Riese: I think it’d pass based on the old metrics, too, actually, which is refreshing. It hasn’t been marketed to the queer community at all or promoted as that kind of story, which is interesting. I really appreciated the relationships Kate and Luke had with their single parents, too. That was really well done and so tender.

Heather: Yes! I didn’t expect that to warm my heart like it did.

I also had a vision of Kate growing up and starting her own lesbian website and writing an essay one day about how she realized that was her future when she was sitting on the floor of the library taking a sexuality quiz from a book written in the 1960s. She even kinda looks like you!

Riese: I know, she totally does. It’s funny you say that because somebody on Twitter said they felt like Haley in “Halt and Catch Fire” was young me and I was like, “YES.” And I think age-wise both of those comparisons function. I think I was more precocious and talkative than Kate, she’s very reserved, more of a reactor than an actor. So I’d probably lean into the Haley comparison more. Maybe Kate would grow up and get a job writing for a lesbian website she commented on while doing accounting in Georgia and then leave that job to go work for Haley’s website.

Heather: Thank you for talking about this show with me. Below you will find a playlist of every song from season one, in case you can’t find your Tori Amos tapes.

Riese: I definitely still have Little Earthquakes and… that weird cover album she did… and Under the Pink? Was that one of them? I have those all on CD, should you ever come across a CD player.

Heather Hogan is an Autostraddle senior writer who lives in New York City with her partner, Stacy, and their cackle of rescued pets. She's a member of the Television Critics Association, the Gay and Lesbian Entertainment Critics Association, and a Rotten Tomatoes Tomatometer critic. You can also find her on Facebook, Twitter, and Instagram.

Heather has written 1038 articles for us.

63 Comments

  1. I didn’t have the teenage experience in the 90’s, being born in 1990, but I have more attachment to the decade than the 2000’s. (Partially because the 00’s had a hideous aesthetic that I don’t wanna think about!)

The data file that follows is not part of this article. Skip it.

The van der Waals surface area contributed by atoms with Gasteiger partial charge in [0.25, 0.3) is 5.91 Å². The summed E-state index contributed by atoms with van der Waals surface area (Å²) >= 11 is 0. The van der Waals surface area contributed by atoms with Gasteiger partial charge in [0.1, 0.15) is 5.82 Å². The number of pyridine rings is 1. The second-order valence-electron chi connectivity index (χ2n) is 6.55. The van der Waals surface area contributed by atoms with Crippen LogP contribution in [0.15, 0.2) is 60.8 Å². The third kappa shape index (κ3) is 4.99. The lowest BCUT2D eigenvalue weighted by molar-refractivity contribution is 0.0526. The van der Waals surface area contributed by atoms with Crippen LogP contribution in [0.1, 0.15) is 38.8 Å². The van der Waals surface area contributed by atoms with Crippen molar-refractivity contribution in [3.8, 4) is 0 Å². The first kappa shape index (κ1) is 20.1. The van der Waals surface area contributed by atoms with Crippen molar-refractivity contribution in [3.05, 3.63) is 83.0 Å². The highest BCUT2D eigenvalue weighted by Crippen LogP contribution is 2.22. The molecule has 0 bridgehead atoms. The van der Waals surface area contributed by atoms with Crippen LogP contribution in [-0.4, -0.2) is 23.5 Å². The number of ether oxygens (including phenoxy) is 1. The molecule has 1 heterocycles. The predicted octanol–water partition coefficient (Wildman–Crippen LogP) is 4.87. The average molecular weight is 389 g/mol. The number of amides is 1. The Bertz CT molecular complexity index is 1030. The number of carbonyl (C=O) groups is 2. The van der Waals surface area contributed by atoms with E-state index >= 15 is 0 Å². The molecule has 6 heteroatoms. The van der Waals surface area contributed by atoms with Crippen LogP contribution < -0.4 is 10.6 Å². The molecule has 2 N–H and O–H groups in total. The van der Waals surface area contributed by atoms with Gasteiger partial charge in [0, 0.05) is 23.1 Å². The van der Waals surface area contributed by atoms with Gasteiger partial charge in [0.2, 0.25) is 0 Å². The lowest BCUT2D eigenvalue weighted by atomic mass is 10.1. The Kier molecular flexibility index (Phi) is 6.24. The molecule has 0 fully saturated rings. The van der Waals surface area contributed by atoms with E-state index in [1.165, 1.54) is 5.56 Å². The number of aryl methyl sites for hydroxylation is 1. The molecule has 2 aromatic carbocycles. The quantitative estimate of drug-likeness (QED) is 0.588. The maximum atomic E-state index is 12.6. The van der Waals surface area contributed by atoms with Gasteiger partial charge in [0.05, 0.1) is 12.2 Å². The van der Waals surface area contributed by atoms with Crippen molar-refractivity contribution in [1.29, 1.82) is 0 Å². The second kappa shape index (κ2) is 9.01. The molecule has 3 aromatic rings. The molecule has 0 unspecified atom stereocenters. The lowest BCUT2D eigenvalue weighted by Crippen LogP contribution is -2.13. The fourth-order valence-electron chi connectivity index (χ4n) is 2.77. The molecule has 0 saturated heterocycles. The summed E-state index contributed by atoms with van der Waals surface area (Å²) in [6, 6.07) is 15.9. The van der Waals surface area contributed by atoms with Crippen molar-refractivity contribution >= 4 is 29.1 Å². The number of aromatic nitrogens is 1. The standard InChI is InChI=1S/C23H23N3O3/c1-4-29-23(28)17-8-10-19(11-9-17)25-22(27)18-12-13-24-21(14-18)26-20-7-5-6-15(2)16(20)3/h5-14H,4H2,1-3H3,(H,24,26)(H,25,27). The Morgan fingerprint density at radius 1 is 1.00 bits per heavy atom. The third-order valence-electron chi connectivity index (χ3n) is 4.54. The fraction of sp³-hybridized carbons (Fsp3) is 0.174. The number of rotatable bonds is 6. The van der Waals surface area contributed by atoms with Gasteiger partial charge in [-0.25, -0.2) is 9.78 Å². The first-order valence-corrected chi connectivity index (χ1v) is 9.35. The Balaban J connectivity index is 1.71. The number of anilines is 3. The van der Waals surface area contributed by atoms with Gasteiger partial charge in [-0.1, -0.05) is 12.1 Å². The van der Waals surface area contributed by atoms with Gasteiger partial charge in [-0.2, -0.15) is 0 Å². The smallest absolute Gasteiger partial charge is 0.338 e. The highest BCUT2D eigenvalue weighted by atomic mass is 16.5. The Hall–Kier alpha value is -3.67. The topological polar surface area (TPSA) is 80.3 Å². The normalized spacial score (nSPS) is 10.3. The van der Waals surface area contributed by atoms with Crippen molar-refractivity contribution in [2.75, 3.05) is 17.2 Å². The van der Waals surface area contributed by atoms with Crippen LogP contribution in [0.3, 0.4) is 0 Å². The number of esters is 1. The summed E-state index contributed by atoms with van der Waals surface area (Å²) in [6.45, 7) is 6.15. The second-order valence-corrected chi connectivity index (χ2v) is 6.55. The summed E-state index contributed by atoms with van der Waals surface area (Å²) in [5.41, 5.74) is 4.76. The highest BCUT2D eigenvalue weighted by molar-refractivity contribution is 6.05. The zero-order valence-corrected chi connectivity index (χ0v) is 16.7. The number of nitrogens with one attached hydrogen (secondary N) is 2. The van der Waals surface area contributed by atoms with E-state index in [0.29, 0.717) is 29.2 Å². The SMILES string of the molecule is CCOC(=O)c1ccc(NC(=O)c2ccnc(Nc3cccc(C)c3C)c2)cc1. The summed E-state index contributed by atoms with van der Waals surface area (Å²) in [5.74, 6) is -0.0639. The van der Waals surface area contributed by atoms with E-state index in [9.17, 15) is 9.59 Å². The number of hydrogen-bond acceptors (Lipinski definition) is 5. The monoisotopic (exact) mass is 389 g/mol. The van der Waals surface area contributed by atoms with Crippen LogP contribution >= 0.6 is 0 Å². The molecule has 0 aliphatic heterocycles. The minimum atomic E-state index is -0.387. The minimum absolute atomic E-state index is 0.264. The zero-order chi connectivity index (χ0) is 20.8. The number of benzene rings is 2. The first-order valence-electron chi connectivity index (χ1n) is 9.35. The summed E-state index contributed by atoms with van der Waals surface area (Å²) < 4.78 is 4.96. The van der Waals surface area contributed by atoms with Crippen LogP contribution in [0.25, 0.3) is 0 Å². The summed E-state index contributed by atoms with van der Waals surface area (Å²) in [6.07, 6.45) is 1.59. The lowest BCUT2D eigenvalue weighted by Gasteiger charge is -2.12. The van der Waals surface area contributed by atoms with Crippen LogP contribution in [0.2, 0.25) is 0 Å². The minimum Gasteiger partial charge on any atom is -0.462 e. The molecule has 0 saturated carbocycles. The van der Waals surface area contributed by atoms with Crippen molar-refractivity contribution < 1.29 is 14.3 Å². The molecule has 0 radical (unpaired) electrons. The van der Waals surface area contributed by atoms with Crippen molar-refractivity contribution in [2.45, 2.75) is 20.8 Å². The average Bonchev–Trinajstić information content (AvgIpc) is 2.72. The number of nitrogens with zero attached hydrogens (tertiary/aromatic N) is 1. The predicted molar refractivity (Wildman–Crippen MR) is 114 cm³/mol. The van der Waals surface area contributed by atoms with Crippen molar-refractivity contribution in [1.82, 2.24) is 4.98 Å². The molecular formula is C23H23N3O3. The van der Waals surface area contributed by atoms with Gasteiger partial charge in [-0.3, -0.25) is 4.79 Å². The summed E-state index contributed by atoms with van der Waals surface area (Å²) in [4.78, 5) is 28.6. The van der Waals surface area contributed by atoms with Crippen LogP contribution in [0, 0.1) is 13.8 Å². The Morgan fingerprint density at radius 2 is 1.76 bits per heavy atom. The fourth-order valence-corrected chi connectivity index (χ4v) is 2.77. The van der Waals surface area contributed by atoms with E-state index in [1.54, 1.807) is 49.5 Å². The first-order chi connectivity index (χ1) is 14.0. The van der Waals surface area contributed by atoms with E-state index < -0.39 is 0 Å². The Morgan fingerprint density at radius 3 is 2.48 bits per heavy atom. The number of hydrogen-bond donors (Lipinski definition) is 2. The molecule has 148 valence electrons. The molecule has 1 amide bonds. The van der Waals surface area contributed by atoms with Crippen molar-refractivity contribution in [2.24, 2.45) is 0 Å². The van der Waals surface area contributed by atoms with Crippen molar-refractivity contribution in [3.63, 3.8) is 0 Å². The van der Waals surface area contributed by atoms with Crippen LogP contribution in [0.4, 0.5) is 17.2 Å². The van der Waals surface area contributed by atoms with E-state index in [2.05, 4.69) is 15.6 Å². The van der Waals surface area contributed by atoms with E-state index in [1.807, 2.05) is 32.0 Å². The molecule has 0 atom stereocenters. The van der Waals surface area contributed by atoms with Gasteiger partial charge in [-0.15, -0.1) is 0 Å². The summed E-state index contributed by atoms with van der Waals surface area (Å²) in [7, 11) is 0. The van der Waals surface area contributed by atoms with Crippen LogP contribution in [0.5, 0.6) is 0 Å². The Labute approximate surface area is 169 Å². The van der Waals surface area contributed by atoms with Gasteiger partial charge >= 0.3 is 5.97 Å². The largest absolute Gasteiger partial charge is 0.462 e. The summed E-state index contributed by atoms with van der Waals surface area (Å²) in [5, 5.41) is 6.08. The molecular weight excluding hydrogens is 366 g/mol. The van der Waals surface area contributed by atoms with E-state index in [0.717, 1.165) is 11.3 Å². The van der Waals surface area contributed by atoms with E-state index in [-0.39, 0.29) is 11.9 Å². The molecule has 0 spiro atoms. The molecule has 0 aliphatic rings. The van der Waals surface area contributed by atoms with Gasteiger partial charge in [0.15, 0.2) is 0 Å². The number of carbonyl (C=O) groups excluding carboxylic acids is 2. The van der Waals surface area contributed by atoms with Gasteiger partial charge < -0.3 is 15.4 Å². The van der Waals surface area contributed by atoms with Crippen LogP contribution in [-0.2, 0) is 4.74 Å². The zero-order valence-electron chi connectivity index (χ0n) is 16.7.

Kate’s story hit me right in the feels, especially her “maybe I don’t have to be a freak” speech after the concert. ;_; Her dad is great too and is such a kindhearted person, so I’m hoping for a sweet and emotional coming out scene if a season 2 happens.

  2. I’m a few episodes in and a bit uncomfortable for Luke, so we’ll see how I persist.

    But then again, I couldn’t sit through a single Mary Tyler Moore episode without leaving the room at least once out of mortifying embarrassment. I have a very low threshold for people being made a fool of.
    Forget Lucille Ball, and even 99% of the Ellen Show, I just couldn’t.

    Overly empathetic, I guess…

  3. Thanks so much for putting this show on my radar–I had no idea what it was til this headline. Watching Kate was a little like watching high school me (although I didn’t know I was gay even though a best guy friend played Weezer’s ‘Pink Triangle’ for me all the time and belting out those lyrics never got old). Lilith Fair in 1998 was my Tori Amos concert–I watched the lesbians in the crowd as much as any of the acts. And the actor who plays Luke is adorable, even when he hasn’t quite realized that being a nice guy doesn’t mean you can’t also be the bad guy in a situation. I loved that Kate called him on it.

  4. It made exactly how I want to feel, all mushy and emotional… I’m transitioning and I’m just kinda wonderfully stuck back in my teenagerhood… All the emotions except depression. Katie felt like I did when I was questioning myself at the time… So many 1960s books on biology and feminism… I spent so much time in my schools library. The Drama Geeks were a bit more Asshole in the show than my high school…. Of course I was also a Theatre geek… I really hope this show gets a second season.

  5. Gosh this show hit me so hard. Just a few years younger than Kate and Luke but oh boy did I see myself in the “why do I want to hang out so much with these *particular* girls I can’t quite.. oh” storyline. Also Oregon is where I moved to figure out how to be queer and also saw Tori Amos in concert so…